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Emerging Technologies and Ethical Issues in Engineering: Papers from a Workshop, October 14–15, 2003 A man named Kevin Warwick had a chip implanted in his arm, which he then connected to the computer and environment in his laboratory. When he enters the lab, the lights go on and jazz starts playing. His heart beat and blood pressure appear on his computer screen. Warwick said that he suddenly began to feel connected to the environment in a way he hadn’t before. The common feature of these technologies is that they use technologies to control moods, cognitive functions, and physical functions. Through these technologies, we can begin not only to enhance ourselves, but also to connect ourselves to our environment in new ways. It is already happening. Science recently printed a cover article about bionic humans. In other words, we are becoming cyborgs, not in the science fiction sense, but in a practical, real, obvious sense; our technology will be integrated into our bodies, and our bodies will be integrated into our technology in a seamless way. This may not turn us into “spiritual machines,” as Ray Kurtzweil claims, but it will certainly turn us into spiritual man-machine hybrids. The ethical question that confronts us is: who will have control of these technologies, and who will determine their ethical nature? Who will protect our privacy? Who will ask the important questions about enhancement—when it is good, when it is bad, and who should or should not have it? Or will these products be put on the consumer market for consumer response? Many people are already trying to answer these questions in the negative. For example, Bill McKibben in his book, Enough; Leon Kass, the head of Bush’s Presidential Bioethics Council, who has come out against in vitro fertilization, stem cell research, and other technologies; and Francis Fukuyama, who wonders in his book, Our Posthuman Future, if we are threatening “human nature.” These and others are forces arrayed against these technologies. Others are advocates for these technologies. Just as there are nanophobes and nanophiles, there are neurophobes and neurophiles defining the arguments. Science cannot march too far ahead of ethics, not because as an ethicist I need to be employed—that’s always a good thing—but because ethics is going to determine how neurotechnologies are received by the public. We made a mistake with the cloned sheep, Dolly, which was presented to the public without prophylactic ethical conversation. The public response was international hyperventilation because people didn’t understand what Dolly meant, what the implications were. We must engage the public in this conversation before these technologies are developed further. We all have a stake in the outcome. REFERENCES Fukuyama, F. 2002. Our Posthuman Future: Consequences of the Biotechnology Revolution. New York: Farrar, Straus, and Giroux. Kramer, P.D. 1993. Listening to Prozac: A Psychiatrist Explores Antidepressant Drugs and the Remaking of the Self. New York: Viking.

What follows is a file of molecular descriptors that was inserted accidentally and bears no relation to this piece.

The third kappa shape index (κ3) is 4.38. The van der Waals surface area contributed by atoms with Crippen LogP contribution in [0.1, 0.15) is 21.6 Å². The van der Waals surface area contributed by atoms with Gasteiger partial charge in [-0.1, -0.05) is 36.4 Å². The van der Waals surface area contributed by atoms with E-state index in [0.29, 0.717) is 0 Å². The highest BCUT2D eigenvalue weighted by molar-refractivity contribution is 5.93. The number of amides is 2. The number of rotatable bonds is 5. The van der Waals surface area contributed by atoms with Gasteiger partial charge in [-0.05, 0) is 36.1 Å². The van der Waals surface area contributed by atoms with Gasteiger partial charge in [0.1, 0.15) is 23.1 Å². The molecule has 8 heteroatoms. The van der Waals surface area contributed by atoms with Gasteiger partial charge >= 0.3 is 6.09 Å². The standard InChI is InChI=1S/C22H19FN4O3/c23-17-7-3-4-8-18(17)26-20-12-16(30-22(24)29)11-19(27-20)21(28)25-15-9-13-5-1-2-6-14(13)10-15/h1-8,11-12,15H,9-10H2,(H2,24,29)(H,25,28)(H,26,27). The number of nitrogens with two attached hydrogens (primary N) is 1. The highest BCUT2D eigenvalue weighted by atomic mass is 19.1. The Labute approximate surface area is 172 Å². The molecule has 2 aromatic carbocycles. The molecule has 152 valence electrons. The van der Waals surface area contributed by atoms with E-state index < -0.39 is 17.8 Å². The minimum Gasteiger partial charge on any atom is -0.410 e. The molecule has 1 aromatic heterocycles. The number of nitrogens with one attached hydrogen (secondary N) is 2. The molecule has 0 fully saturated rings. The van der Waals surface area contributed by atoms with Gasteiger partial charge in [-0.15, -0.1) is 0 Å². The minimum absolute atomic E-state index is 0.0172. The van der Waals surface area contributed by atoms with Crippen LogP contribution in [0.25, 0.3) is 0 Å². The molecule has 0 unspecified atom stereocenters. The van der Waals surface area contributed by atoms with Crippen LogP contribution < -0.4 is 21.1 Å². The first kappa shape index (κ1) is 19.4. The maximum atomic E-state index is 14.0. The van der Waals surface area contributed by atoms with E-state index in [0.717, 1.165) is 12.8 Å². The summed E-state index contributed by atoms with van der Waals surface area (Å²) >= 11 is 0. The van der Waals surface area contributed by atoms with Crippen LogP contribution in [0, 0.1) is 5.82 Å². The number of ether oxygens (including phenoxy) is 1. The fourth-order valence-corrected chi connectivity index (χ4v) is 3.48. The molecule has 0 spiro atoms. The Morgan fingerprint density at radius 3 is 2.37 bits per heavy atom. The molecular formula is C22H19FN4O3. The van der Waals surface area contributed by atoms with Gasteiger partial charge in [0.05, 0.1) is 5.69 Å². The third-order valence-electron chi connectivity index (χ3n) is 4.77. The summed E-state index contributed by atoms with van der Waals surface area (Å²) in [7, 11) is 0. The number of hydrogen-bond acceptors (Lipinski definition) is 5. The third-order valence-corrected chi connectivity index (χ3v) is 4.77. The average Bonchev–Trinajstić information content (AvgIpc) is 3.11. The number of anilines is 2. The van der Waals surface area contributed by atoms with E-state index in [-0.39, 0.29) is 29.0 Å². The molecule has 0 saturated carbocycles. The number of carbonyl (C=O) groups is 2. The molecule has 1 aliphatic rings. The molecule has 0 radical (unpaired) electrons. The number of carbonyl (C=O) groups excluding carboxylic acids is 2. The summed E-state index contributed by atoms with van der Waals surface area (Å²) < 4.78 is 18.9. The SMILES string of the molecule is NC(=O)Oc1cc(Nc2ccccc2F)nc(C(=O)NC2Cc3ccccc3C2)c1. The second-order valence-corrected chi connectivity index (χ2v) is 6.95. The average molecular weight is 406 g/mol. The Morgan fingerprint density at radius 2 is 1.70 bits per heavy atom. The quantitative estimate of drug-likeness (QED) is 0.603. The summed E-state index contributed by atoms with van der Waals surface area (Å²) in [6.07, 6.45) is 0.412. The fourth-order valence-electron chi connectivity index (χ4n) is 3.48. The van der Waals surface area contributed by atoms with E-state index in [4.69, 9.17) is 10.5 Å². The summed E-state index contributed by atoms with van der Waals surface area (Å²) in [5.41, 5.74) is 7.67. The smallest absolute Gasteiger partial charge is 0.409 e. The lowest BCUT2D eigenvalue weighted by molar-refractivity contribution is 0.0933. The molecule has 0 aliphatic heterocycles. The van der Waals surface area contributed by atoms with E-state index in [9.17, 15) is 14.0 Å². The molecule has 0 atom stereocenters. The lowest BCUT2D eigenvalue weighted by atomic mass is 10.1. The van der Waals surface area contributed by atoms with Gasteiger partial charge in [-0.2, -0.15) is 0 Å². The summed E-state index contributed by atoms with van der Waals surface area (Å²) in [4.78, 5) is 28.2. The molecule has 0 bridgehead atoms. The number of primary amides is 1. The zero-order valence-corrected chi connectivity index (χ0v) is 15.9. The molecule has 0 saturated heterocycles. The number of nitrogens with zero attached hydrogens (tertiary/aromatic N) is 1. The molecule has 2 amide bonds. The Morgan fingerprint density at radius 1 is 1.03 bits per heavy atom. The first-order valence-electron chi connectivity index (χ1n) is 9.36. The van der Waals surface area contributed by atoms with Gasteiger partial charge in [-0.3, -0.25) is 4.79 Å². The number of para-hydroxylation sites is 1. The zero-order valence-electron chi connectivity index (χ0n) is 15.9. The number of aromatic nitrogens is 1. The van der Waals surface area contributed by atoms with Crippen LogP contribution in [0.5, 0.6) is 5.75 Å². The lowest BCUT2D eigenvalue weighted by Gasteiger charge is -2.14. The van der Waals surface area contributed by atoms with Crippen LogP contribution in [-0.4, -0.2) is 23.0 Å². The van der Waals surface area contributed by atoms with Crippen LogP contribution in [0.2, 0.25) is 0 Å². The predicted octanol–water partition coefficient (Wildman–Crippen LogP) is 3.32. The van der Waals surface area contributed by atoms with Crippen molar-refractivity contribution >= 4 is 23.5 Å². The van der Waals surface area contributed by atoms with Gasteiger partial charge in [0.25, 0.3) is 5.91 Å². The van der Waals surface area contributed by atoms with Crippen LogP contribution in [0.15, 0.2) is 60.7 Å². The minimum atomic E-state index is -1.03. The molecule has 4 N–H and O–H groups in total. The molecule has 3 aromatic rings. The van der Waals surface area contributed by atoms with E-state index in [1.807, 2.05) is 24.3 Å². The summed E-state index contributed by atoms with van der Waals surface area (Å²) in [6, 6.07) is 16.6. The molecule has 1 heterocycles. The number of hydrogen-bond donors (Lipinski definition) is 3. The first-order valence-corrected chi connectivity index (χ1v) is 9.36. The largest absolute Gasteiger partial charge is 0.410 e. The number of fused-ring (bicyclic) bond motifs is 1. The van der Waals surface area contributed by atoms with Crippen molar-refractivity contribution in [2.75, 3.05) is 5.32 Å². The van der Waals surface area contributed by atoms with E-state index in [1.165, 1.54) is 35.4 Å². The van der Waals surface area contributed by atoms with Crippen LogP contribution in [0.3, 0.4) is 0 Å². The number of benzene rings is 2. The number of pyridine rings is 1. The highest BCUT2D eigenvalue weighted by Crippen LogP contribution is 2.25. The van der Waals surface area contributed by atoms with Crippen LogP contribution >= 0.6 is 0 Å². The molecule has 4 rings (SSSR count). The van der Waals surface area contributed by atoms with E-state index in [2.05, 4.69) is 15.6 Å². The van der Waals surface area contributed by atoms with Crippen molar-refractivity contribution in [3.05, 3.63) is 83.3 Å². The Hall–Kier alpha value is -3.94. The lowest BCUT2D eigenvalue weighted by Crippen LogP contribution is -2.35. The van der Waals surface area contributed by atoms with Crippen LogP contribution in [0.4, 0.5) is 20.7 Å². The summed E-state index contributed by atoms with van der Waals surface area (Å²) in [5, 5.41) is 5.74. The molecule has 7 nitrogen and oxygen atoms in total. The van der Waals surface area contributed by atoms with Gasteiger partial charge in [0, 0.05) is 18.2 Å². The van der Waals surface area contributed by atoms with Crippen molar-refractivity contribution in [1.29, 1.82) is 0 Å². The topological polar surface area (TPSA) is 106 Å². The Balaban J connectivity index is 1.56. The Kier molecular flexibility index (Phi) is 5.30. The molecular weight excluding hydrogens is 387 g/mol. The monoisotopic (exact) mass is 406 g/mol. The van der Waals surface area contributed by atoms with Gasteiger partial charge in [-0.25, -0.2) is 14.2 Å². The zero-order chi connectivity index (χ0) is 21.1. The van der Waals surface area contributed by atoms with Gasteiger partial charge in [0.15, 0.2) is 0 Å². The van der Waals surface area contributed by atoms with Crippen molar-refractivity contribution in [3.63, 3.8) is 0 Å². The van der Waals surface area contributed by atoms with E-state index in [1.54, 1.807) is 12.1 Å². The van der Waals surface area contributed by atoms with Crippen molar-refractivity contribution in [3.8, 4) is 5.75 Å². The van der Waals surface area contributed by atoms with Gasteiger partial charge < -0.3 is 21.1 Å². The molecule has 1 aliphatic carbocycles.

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Emerging Technologies and Ethical Issues in Engineering: Papers from a Workshop, October 14–15, 2003 McKibben, W. 2003. Enough: Staying Human in an Engineered Age. New York: Henry Holt. Wolpe, P.R. 2003. Neuroethics. Pp. 1894–1898 in Encyclopedia of Bioethics, vol. 4, 3rd ed., edited by Stephen G. Post. New York: Macmillan Reference USA.